A good cuppa Earl Grey
“I liked the things underneath me and took my pleasures downward. There seemed a certainty in degradation, a final safety. Man could rise to any height, but there was an animal level beneath which he could not fall. It was a satisfaction on which to rest.”
— T.E. Lawrence, Seven Pillars of Wisdom
February 25th, 1917
Diary of Captain Horace S. Browntrout
Stanley and I were taking tea at the edge of camp, per our usual routine when who should grace us with his presence but our superior officer, Captain Lawrence. Though he had taken up the nomadic lifestyle, shunned English “luxuries” and fancied himself an ascetic, he looked at us sipping our Earl Grey rather longingly. He remarked on how well and gently Stanley poured his tea and held his cup. I explained that I had trained him up in this and a good many other things for our film Tea Time for the Saysquack. Finally, with better manners than I, Stanley held out his cup towards Lawrence and said, “umph,” to which Lawrence stared back rather awkwardly. “Umph,” Stanley said again, holding out his cup towards Lawrence. “Why, he means to share his tea with you, old chap. Let’s get him his own. We have enough plate for it, that is, if you will take tea with us, sir…” I said. Lawrence was finally broken down by our hospitality and said with a smile, “Oh dash it all, it’s been ages since I’ve had a cup of good Earl Grey!”
I set out a folding canvass expedition chair for my commanding officer and he sat down. Then I procured and wound up my portable Victrola and put on the merriest tune I had. Lawrence was shocked at the amount of luxuries I had managed to haul out to the desert. “Did you bring framed paintings as well?” he asked with a laugh, as I pulled out my pipe and began to puff away. I looked at him thoughtfully. He looked remorsefully at Stanley and I and said he’d misjudged us and that we had both behaved admirably in our first fight. As such, there were promotions all round. I was made a Captain. Lawrence was promoted by his superiors to Major and Stanley was promoted to Sergeant-Major — the highest rank a Saysquack could attain in the army up to that point. Lawrence said he hoped that made up for his prior boorish behavior. Of course, Stanley and I “umphed” it off and agreed to let bygones be bygones.
Then, Lawrence leaned in with a grave look on his face and said that he was now going to explain the real reason we were there in the Hejaz. “Aren’t we here to assist you in blowing up trains?” I asked. No, said the Major. “I am here to assist you in blowing up unicorns!” UNICORNS! WHAT? Stanley scratched his head with wonder and I let out a puff of smoke and asked what he meant by “unicorns.” Was that a code word? He said I surely knew that civilian transport and military units alike were being slaughtered by hit and run attacks from Austro-Hungarian Einhornwaffe units — their unicorn brigades. Of course we had. Who hadn’t? That stuff was on every newsreel of every picture show one ever attended.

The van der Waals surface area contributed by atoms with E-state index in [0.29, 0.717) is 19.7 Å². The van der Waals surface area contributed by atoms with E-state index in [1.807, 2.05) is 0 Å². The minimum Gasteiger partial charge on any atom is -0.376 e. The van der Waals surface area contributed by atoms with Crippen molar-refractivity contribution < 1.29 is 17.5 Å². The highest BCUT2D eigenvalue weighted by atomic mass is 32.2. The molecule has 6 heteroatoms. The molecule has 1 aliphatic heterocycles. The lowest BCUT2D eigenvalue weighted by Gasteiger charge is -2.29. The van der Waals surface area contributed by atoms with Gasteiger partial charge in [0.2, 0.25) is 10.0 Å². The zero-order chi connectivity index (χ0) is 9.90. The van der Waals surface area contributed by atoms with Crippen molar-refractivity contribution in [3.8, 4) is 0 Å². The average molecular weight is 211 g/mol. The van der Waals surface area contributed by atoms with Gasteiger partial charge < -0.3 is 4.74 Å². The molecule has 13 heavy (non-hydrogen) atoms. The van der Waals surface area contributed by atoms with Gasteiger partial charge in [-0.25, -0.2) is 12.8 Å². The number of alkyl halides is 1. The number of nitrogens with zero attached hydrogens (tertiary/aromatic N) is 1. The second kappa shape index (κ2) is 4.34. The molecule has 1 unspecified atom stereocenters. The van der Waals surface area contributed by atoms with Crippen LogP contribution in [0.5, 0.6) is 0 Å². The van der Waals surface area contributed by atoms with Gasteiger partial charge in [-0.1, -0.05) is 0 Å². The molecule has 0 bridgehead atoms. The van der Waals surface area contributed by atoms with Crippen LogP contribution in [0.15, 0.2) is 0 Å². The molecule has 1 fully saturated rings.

Well, Lawrence went on, Britain has specialist Anti-Unicorn Brigades to combat the Einhornwaffe. The Germans call our boys who fight them the Einhornjäger: The Unicorn Hunters. That was news to me. Of course it is, said Lawrence. It’s classified most secret. Also most secret is the fact that most of those brigades have gone missing and are believed to be killed or captured. There is currently one left, and it hasn’t been heard from in several weeks either.
The unicorn raids are worse than ever, and there is even talk of an airborne creature that may be able to cross the English channel and drop bombs on London. Something has to be done. However, because of the high attrition there, no further troops can be spared from the Western Front.
Therefore, High Command has decided to start several Saysquack fighting units — and one exclusively dedicated to hunting and destroying unicorns. We were sent all the way here to learn guerilla tactics from Lawrence so that we could apply them on our return to Western Europe. Furthermore, being an expert on Medieval history, Lawrence explained that he was the closest thing the army had to an expert on unicorns, and though his knowledge was scholarly, we would need every shred we could get for the fight ahead, because the Germans had every advantage over us. Lawrence then closed the conversation by stating everything we discussed on this matter was considered highly classified until further notice, and we were not to discuss it with anyone except on a need-to-know basis.
Of all the things going through my head at that moment, the first and foremost was that I had been betrayed by all those who gave me their word that the Saysquacks I recruited would never see combat. When I mentioned this to Major Lawrence he told me that in fact, Saysquack fighting units were in the fight already, and that I should brace myself for the realities that lay ahead.
O razored equine bayonette
Perched atop a mane so effete
Doth rent the armor of the heart
Sending so many boys to the death cart
O spiraled horn of death’s disguise
You cut down heroes for your prize
Our Vickers guns we trained on you
But you reared and charged as the bullets flew
Although you buck and bray and bite and kick
Our sturdy tins of spotted dick
Our camp you think your rumpus room
As we open fire and seal your doom
Oh ye heroes of the 53rd
Forward, forward at His Majesty’s word
Anything on four legs will fear our boys’ mad minute
Damn your medals we’re in to win it
The heroes of the 53rd
— Marching song of His Majesty’s 53rd Anti Unicorn Brigade
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